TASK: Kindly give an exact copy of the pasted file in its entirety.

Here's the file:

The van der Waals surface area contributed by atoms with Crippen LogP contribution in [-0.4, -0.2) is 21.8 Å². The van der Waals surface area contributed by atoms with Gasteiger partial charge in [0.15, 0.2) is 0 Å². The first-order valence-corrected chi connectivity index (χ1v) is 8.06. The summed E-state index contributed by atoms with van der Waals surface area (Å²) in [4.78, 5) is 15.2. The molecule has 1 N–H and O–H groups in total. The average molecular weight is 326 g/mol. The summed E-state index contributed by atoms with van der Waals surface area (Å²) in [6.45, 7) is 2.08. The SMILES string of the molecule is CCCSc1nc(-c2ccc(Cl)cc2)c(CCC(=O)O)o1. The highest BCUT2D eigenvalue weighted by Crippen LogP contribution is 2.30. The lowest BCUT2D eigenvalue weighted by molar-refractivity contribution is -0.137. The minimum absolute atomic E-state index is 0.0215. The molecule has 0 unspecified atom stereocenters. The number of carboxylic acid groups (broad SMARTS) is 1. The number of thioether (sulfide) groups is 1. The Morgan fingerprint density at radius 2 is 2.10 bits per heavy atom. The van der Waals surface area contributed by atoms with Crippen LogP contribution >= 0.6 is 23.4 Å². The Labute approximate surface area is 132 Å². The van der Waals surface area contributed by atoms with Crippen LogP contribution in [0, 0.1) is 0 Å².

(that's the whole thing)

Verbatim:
The van der Waals surface area contributed by atoms with Crippen LogP contribution in [-0.4, -0.2) is 21.8 Å². The van der Waals surface area contributed by atoms with Gasteiger partial charge in [0.15, 0.2) is 0 Å². The first-order valence-corrected chi connectivity index (χ1v) is 8.06. The summed E-state index contributed by atoms with van der Waals surface area (Å²) in [4.78, 5) is 15.2. The molecule has 1 N–H and O–H groups in total. The average molecular weight is 326 g/mol. The summed E-state index contributed by atoms with van der Waals surface area (Å²) in [6.45, 7) is 2.08. The SMILES string of the molecule is CCCSc1nc(-c2ccc(Cl)cc2)c(CCC(=O)O)o1. The highest BCUT2D eigenvalue weighted by Crippen LogP contribution is 2.30. The lowest BCUT2D eigenvalue weighted by molar-refractivity contribution is -0.137. The minimum absolute atomic E-state index is 0.0215. The molecule has 0 unspecified atom stereocenters. The number of carboxylic acid groups (broad SMARTS) is 1. The number of thioether (sulfide) groups is 1. The Morgan fingerprint density at radius 2 is 2.10 bits per heavy atom. The van der Waals surface area contributed by atoms with Crippen LogP contribution >= 0.6 is 23.4 Å². The Labute approximate surface area is 132 Å². The van der Waals surface area contributed by atoms with Crippen LogP contribution in [0, 0.1) is 0 Å².